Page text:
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Rubric for Assessing the Use of Portfolios for Assessing Program Learning Outcomes

Developed by the WASC Senior College and University Commission.


Portfolios can serve many purposes besides assessment; in fact, these other purposes are actually much more common. Portfolios may be compiled so students can share their work with family and friends. They may be designed to build students’ confidence by showing development over time or by displaying best work. They may be used for advising and career counseling, or so students can show their work during a job interview. The first thing a team needs to do is determine that the portfolios are used for assessment, and not for another purpose.
Conclusions about the quality of the assessment process should be based on discussion with relevant department members (e.g., chair, assessment coordinator, faculty, students) and a review of the program’s written portfolio assignment. Two common types of portfolios are:

  • Showcase portfolios—collections of each student’s best work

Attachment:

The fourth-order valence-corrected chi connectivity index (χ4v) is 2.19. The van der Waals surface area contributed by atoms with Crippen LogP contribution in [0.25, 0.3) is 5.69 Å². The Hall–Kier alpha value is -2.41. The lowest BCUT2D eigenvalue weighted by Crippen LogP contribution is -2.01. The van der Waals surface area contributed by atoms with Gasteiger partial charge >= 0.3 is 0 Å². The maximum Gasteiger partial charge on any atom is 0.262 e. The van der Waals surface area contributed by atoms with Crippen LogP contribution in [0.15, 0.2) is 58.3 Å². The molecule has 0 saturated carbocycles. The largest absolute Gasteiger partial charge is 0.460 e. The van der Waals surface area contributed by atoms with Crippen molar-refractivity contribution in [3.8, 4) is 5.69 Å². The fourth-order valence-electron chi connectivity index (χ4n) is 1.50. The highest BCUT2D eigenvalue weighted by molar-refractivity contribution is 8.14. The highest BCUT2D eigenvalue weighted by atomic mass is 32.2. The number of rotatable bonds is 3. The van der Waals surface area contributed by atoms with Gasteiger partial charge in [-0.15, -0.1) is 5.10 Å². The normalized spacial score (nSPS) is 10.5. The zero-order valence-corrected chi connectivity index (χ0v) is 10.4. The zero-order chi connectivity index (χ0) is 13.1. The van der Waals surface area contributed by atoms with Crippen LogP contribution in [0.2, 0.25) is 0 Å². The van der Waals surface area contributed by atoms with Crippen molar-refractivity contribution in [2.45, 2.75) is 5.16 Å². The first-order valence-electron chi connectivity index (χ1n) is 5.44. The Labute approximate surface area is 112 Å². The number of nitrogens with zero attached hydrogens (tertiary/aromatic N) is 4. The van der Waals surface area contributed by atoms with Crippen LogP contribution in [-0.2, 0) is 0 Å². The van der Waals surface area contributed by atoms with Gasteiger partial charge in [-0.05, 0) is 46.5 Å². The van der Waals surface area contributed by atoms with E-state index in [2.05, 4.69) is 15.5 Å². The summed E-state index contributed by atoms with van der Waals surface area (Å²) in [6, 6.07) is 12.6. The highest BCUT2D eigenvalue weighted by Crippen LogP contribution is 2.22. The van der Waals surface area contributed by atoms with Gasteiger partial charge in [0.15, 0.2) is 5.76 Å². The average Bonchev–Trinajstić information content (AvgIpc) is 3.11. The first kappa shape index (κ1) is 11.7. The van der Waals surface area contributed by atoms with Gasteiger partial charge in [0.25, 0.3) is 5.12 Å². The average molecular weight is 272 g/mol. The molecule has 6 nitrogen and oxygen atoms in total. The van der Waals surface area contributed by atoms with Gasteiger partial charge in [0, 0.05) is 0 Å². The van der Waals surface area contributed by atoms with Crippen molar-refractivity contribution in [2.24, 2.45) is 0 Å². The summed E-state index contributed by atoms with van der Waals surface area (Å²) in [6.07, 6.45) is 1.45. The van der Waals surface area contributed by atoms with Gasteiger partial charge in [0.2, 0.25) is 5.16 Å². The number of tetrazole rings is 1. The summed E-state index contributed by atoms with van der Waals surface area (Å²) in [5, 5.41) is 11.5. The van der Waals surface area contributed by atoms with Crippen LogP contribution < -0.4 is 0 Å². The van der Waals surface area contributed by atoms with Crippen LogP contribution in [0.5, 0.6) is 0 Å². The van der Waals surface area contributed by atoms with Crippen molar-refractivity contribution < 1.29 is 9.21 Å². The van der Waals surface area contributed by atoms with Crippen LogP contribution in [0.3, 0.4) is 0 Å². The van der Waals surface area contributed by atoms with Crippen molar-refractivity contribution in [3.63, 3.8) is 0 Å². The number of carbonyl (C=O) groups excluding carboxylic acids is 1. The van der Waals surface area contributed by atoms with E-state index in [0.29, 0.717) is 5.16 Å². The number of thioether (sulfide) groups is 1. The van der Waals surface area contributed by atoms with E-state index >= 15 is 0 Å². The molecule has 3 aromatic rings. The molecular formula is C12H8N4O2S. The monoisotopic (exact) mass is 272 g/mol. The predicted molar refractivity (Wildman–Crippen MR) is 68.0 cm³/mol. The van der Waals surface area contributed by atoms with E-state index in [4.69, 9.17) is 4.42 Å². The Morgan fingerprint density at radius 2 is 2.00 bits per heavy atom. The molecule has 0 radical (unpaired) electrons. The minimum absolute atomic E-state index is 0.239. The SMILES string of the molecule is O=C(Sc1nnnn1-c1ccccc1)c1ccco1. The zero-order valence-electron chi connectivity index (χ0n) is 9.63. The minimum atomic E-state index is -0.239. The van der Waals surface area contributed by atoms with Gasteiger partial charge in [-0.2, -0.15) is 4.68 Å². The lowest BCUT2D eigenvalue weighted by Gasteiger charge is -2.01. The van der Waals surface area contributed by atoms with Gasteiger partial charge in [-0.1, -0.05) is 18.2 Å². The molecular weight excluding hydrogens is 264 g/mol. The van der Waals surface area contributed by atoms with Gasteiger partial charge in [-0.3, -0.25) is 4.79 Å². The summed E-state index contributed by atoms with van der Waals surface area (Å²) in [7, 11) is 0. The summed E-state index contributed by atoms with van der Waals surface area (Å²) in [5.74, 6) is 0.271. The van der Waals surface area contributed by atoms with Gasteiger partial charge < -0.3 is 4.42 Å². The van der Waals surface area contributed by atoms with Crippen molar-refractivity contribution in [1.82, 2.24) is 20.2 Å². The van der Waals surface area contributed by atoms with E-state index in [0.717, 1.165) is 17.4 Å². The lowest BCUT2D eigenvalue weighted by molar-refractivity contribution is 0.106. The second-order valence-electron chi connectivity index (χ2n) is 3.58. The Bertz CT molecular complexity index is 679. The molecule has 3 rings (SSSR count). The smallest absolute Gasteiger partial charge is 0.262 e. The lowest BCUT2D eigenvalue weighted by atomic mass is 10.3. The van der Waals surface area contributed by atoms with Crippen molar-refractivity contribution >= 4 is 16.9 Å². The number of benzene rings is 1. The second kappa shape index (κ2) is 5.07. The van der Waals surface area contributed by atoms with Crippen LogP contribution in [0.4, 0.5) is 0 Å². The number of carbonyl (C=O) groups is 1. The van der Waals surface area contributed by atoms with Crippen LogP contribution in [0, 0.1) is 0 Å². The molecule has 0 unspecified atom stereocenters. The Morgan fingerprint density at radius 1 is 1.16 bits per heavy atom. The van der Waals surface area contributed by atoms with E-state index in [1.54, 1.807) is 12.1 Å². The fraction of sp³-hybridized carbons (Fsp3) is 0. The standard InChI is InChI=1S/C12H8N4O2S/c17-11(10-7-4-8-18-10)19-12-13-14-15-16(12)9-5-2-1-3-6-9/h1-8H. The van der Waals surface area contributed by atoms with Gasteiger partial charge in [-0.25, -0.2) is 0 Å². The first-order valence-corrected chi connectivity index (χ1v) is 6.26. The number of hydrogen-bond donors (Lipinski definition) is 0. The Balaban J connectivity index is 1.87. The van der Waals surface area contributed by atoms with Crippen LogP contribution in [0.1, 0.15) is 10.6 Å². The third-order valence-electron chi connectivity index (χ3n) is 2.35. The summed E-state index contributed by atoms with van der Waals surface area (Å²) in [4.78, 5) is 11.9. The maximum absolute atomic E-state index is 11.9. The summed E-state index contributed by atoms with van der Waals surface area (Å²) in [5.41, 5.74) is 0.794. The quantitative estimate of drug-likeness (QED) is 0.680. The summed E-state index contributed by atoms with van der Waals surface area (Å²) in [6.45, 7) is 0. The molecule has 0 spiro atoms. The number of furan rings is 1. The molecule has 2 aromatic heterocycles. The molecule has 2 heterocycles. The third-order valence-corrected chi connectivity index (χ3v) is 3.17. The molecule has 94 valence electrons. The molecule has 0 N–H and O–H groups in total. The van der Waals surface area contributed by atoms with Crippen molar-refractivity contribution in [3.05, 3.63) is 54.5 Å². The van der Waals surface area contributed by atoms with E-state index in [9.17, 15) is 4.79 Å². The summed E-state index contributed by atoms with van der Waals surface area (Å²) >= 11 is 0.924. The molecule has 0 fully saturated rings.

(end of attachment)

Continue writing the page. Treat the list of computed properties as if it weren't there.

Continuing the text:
• Developmental portfolios—collections of work from early, middle, and late stages in the student’s academic career that demonstrate growth

Faculty generally require students to include a reflective essay that describes how the evidence in the portfolio demonstrates their achievement of program learning outcomes. Sometimes faculty monitor developing portfolios to provide formative feedback and/or advising to students, and sometimes they collect portfolios only as students near graduation. Portfolio assignments should clarify the purpose of the portfolio, what kinds of evidence should be included, and the format (e.g., paper vs. e-portfolios); and students should view the portfolio as contributing to their personal development.